Disc filtration also offers depth filtration. There are second, third and successive chances to catch the contaminant in the subsequent layers.  A disc filter comprises of a cylinder of compressed discs enclosed in a corrosion resistant housing.  Each disc has grooves that run in alternate directions which criss-cross when two discs are placed on top of each other, forming a series of meshes.  The grooves form passages of varying dimensions through which the water passes from the outside to the inside of the discs.  The particles to be filtered are trapped between the discs and filtered water continues through to the irrigation system

A screen filter offers surface filtration. It consists of a fine stainless-steel mesh or screen that is formed into a cylindrical cartridge.  Water passes through from the inside to the outside of the screen and then to the irrigation system.  The particles to be filtered are caught on the inside surface of the screen. 

Filter selection

Although it is very simplified and each choice will be determined by the unique circumstances of an irrigation project, the table below gives an indication of filtration type selection based on physical water quality and the type of irrigation used.

Common mistakes

It is clear that filtration selection is not a straightforward matter, as we are working with a very long list of variables. Given the intricacy of the equipment and subject matter, there are several common mistakes that many a designer makes, even after the error of selecting the wrong filtration type has been avoided.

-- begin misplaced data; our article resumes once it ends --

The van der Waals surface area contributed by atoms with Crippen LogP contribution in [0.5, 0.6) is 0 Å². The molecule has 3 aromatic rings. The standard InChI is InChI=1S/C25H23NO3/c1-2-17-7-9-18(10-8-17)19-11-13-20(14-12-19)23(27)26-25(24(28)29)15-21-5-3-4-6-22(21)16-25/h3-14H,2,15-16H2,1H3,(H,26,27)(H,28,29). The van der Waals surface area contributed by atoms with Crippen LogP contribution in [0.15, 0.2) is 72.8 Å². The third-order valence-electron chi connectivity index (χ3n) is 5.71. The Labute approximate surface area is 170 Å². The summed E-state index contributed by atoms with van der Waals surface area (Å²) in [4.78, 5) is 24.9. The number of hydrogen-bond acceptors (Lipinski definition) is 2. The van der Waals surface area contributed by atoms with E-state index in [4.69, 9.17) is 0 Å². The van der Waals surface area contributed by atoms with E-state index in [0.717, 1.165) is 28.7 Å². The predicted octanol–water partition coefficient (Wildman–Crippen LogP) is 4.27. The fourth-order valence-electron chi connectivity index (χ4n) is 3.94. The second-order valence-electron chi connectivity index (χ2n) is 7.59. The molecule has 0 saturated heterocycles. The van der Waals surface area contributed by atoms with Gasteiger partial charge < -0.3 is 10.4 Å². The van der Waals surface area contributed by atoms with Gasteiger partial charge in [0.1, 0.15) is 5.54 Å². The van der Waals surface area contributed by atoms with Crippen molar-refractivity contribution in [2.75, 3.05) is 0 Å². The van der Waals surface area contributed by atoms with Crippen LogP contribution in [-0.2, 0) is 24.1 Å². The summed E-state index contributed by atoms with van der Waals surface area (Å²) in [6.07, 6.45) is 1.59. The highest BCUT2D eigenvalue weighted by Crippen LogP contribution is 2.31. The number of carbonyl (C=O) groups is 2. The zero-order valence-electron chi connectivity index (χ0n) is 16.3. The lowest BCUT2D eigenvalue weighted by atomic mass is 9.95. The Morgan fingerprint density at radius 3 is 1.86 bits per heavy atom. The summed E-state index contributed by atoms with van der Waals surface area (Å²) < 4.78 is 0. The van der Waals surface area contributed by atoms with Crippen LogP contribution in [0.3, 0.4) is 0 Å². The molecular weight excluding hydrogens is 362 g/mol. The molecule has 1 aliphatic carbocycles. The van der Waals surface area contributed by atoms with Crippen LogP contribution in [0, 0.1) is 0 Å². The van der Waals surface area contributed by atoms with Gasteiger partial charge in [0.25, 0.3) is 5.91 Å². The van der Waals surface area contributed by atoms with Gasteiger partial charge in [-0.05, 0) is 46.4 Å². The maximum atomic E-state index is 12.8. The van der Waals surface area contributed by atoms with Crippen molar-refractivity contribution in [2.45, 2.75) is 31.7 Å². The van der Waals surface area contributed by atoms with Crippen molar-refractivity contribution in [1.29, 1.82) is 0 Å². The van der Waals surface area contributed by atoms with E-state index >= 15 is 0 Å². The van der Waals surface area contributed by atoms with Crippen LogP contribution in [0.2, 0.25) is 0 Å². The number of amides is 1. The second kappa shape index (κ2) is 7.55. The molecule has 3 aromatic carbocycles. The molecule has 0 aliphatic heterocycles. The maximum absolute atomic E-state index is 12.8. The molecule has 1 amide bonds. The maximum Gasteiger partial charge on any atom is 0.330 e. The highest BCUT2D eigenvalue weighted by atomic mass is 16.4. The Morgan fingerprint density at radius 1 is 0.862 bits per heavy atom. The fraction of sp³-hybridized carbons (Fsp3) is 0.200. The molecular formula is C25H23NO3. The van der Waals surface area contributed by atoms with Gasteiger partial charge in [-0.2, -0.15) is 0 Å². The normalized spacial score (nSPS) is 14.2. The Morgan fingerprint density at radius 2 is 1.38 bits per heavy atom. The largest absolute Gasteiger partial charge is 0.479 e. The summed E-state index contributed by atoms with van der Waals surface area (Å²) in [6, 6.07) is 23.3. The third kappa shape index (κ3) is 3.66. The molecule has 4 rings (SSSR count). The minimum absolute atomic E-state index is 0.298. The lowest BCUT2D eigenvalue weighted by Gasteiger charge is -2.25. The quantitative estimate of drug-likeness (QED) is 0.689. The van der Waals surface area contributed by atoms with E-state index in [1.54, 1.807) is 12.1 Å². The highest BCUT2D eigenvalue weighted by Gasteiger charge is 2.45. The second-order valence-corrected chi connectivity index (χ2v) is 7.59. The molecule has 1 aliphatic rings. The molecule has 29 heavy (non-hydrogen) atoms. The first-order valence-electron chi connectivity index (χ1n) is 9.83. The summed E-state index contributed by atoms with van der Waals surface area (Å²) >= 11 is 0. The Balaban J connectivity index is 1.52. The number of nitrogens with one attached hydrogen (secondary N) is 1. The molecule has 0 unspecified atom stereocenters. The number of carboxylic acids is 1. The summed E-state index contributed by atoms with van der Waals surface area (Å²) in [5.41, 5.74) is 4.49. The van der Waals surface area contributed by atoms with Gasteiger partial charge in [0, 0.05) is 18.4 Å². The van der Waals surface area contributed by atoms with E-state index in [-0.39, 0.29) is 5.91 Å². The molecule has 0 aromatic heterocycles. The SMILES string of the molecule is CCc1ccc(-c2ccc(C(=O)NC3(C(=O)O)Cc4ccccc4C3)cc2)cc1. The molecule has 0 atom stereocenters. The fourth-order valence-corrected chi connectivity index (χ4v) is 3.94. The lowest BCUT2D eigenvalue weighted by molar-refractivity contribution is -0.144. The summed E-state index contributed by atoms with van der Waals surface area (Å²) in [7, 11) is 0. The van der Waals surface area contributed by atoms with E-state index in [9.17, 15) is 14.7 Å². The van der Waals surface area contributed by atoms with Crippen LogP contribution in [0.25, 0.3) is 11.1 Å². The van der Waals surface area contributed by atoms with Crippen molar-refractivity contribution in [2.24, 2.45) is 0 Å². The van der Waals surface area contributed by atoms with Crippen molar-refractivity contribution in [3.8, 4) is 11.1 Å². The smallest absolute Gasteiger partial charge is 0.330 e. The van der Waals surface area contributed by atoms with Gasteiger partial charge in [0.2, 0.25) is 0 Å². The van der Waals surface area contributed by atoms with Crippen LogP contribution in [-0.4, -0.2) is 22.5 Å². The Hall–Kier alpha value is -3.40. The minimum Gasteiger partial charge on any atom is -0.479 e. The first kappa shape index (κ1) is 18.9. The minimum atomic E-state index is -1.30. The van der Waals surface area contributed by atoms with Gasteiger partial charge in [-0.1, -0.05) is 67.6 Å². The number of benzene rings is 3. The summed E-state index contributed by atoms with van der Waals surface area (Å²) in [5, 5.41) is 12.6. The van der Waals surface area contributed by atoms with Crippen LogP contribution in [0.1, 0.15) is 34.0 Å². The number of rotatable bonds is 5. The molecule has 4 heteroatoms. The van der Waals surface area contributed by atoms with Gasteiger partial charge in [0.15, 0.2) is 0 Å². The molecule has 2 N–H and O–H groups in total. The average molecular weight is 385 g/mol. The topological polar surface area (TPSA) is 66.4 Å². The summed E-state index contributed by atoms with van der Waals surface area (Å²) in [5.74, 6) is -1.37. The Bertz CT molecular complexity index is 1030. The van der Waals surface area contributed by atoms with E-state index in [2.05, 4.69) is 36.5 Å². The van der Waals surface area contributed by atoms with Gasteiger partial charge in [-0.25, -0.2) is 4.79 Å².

A few tips to remember:

  • Do not underestimate the importance of regular maintenance in filter success
  • Do not omit the extra water required for a backflush cycle in total flow calculations
  • Remember that a minimum working pressure will be required during the backflush cycle of a filter
  • Do not install the water meter before the filter, if you do not want to measure your backflush water
  • Do not release backflush water back into the irrigation water source near the intake
  • Make sure that each filter bank is equipped with the correct type and size air valve
  • Calculate the diameter and length of the backflush pipe correctly
  • Assure that PD switches are set up correctly and that backflush intervals and durations are set up correctly on the flush controller
  • Drain filters and switch off the power to the back-flush unit in off seasons
  • Keep in mind that a filter bank with two large filters might be less efficient than a bank with three or more smaller filters
  • We often must deal with metals, carbonates and salts in water that cannot be removed by a normal filtration system. This often implies that settling dams or floating suction pump need to be considered and often makes continuous water treatment necessary.

Target efficiency

Most importantly, remember to not cut corners when planning the filtration section of your irrigation system. As mentioned, the success of filtration will determine the efficiency and sustainability of the entire system. Do not allow your filters to cause a weak link in your system.